The first time I stood out in front of a 2000 strong audience at an event that I had been dreaming of speaking at for years was an incredible feeling of achievement and pride!
Not quite so positively, I remember falling off the stage (luckily at the end of a presentation) ending up in a heap on the floor with a broken stiletto heel! Then having to hobble through the 350 strong audience in the hotel foyer having just spoken to them about the importance of image! Now that has become a story of course….
I always love it when people take the time to email me with their success stories after having heard me speak – that’s always the thing that makes me smile the most.
Could you provide some tips for improving your personal brand?
That is a whole presentation or workshop of course! However my 5 top tips would be:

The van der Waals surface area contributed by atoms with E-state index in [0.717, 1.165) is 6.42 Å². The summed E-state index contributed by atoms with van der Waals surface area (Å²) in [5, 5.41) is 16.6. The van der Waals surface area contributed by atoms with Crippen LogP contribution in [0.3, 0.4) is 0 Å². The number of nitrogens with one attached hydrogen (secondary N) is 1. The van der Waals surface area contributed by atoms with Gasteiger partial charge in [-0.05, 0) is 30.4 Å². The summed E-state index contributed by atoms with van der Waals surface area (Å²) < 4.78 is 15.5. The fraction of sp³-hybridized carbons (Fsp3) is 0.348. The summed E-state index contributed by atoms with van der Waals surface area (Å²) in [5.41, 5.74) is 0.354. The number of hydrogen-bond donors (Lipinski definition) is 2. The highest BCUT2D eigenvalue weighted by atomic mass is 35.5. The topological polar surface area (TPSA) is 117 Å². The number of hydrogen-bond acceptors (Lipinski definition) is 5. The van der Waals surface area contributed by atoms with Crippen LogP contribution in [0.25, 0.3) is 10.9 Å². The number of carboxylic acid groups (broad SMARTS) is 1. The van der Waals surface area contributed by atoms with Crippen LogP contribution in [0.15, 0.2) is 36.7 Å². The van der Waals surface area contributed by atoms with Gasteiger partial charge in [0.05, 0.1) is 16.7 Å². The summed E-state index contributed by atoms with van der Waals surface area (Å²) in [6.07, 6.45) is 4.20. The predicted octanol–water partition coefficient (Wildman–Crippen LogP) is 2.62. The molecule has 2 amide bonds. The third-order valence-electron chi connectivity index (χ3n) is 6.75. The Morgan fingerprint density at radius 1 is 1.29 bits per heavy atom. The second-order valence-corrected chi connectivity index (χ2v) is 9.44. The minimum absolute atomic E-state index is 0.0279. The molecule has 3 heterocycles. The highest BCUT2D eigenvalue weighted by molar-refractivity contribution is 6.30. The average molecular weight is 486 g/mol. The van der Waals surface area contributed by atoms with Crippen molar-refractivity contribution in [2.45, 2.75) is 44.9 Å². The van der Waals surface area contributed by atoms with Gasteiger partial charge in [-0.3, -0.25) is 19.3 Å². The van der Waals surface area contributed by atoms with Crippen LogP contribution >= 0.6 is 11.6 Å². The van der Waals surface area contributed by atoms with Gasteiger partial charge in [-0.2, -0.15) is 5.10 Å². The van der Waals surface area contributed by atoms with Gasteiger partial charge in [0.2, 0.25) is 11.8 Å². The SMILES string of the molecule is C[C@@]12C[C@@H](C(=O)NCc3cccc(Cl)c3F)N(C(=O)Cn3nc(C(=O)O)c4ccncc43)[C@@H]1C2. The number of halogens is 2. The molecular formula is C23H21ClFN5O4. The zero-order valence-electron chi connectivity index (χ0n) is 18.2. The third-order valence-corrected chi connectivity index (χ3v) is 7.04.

- Be yourself – discover what it is you want to be ‘famous’ for, what legacy you’d like and what you bring to the table.
- Write your own brand statement that sums you up in a few sentences. If you’re clear about who you are then you can more easily reinforce this when you communicate and ’sell’ yourself
- Perceptions are your brand – get feedback from others on the perceptions they have of you – ask them for 3 words only and see how these compare with your view of yourself.
- Consider the packaging of your brand – your appearance, the way you verbally and non-verbally communicate, how you present, and even the people who represent you. These are all elements of your brand and can reinforce messages or weaken and dilute them.
- Be consistent – being clear about who you really are will help you to be consistent with the way you communicate every time. If you are one person one day, and another the next, you will send out confusing messages about your brand and others will not view you as authentic and genuine. Could be dangerous in business today.